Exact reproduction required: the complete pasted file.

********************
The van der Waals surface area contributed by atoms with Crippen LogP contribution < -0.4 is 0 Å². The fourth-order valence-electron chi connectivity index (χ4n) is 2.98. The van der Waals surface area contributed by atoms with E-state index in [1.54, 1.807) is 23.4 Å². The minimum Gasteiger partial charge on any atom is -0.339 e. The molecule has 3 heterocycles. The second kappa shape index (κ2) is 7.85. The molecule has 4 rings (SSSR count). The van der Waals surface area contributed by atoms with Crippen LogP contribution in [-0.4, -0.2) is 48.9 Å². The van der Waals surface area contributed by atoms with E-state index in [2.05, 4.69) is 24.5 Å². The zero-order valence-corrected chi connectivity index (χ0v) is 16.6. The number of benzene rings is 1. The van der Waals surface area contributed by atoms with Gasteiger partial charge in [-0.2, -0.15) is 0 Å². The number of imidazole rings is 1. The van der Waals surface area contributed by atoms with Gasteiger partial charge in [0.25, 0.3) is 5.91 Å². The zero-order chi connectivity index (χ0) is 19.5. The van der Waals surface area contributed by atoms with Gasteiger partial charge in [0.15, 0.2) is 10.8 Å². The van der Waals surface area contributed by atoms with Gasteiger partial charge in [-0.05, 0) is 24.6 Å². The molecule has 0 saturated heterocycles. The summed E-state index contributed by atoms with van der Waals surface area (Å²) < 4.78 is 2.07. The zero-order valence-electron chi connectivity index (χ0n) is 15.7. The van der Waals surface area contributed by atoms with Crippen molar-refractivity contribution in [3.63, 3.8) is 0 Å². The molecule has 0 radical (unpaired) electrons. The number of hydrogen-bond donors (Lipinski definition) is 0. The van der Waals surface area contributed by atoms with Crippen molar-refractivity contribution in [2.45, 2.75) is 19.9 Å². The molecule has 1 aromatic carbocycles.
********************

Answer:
The van der Waals surface area contributed by atoms with Crippen LogP contribution < -0.4 is 0 Å². The fourth-order valence-electron chi connectivity index (χ4n) is 2.98. The van der Waals surface area contributed by atoms with E-state index in [1.54, 1.807) is 23.4 Å². The minimum Gasteiger partial charge on any atom is -0.339 e. The molecule has 3 heterocycles. The second kappa shape index (κ2) is 7.85. The molecule has 4 rings (SSSR count). The van der Waals surface area contributed by atoms with Crippen LogP contribution in [-0.4, -0.2) is 48.9 Å². The van der Waals surface area contributed by atoms with E-state index in [2.05, 4.69) is 24.5 Å². The zero-order valence-corrected chi connectivity index (χ0v) is 16.6. The number of benzene rings is 1. The van der Waals surface area contributed by atoms with Gasteiger partial charge in [-0.2, -0.15) is 0 Å². The number of imidazole rings is 1. The van der Waals surface area contributed by atoms with Gasteiger partial charge in [0.25, 0.3) is 5.91 Å². The zero-order chi connectivity index (χ0) is 19.5. The van der Waals surface area contributed by atoms with Gasteiger partial charge in [0.15, 0.2) is 10.8 Å². The van der Waals surface area contributed by atoms with Gasteiger partial charge in [-0.05, 0) is 24.6 Å². The molecule has 0 saturated heterocycles. The summed E-state index contributed by atoms with van der Waals surface area (Å²) < 4.78 is 2.07. The zero-order valence-electron chi connectivity index (χ0n) is 15.7. The van der Waals surface area contributed by atoms with Crippen molar-refractivity contribution in [3.63, 3.8) is 0 Å². The molecule has 0 radical (unpaired) electrons. The number of hydrogen-bond donors (Lipinski definition) is 0. The van der Waals surface area contributed by atoms with Crippen molar-refractivity contribution in [2.45, 2.75) is 19.9 Å². The molecule has 1 aromatic carbocycles.